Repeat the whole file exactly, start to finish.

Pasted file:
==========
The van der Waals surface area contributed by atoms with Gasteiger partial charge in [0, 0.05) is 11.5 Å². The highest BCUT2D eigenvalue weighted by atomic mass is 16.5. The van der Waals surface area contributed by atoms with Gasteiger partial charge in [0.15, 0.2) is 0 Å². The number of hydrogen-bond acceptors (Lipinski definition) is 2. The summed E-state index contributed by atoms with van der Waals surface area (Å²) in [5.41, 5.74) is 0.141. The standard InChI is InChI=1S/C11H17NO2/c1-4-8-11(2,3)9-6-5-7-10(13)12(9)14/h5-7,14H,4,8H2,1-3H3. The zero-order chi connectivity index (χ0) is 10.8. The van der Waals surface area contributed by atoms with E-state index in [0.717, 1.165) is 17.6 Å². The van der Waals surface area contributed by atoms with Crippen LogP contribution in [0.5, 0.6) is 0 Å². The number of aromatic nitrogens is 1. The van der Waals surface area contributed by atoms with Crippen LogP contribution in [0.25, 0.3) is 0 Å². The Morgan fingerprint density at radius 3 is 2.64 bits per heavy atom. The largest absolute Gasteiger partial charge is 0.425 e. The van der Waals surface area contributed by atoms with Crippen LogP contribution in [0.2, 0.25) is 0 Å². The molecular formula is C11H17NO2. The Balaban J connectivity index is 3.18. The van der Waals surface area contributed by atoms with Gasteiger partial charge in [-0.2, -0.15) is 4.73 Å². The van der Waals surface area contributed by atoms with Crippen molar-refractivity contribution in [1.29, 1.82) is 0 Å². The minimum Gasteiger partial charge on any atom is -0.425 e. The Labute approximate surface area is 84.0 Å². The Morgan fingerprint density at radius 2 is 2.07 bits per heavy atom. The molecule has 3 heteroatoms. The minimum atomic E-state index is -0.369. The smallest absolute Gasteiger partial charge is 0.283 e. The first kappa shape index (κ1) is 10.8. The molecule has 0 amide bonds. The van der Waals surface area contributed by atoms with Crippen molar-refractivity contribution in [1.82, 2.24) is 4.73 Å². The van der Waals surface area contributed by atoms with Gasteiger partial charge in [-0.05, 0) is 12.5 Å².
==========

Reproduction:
The van der Waals surface area contributed by atoms with Gasteiger partial charge in [0, 0.05) is 11.5 Å². The highest BCUT2D eigenvalue weighted by atomic mass is 16.5. The van der Waals surface area contributed by atoms with Gasteiger partial charge in [0.15, 0.2) is 0 Å². The number of hydrogen-bond acceptors (Lipinski definition) is 2. The summed E-state index contributed by atoms with van der Waals surface area (Å²) in [5.41, 5.74) is 0.141. The standard InChI is InChI=1S/C11H17NO2/c1-4-8-11(2,3)9-6-5-7-10(13)12(9)14/h5-7,14H,4,8H2,1-3H3. The zero-order chi connectivity index (χ0) is 10.8. The van der Waals surface area contributed by atoms with E-state index in [0.717, 1.165) is 17.6 Å². The van der Waals surface area contributed by atoms with Crippen LogP contribution in [0.5, 0.6) is 0 Å². The number of aromatic nitrogens is 1. The van der Waals surface area contributed by atoms with Crippen LogP contribution in [0.25, 0.3) is 0 Å². The Morgan fingerprint density at radius 3 is 2.64 bits per heavy atom. The largest absolute Gasteiger partial charge is 0.425 e. The van der Waals surface area contributed by atoms with Crippen LogP contribution in [0.2, 0.25) is 0 Å². The molecular formula is C11H17NO2. The Balaban J connectivity index is 3.18. The van der Waals surface area contributed by atoms with Gasteiger partial charge in [-0.2, -0.15) is 4.73 Å². The van der Waals surface area contributed by atoms with Crippen molar-refractivity contribution in [1.29, 1.82) is 0 Å². The minimum Gasteiger partial charge on any atom is -0.425 e. The Labute approximate surface area is 84.0 Å². The Morgan fingerprint density at radius 2 is 2.07 bits per heavy atom. The molecule has 3 heteroatoms. The minimum atomic E-state index is -0.369. The smallest absolute Gasteiger partial charge is 0.283 e. The first kappa shape index (κ1) is 10.8. The molecule has 0 amide bonds. The van der Waals surface area contributed by atoms with Crippen molar-refractivity contribution in [1.82, 2.24) is 4.73 Å². The van der Waals surface area contributed by atoms with Gasteiger partial charge in [-0.05, 0) is 12.5 Å².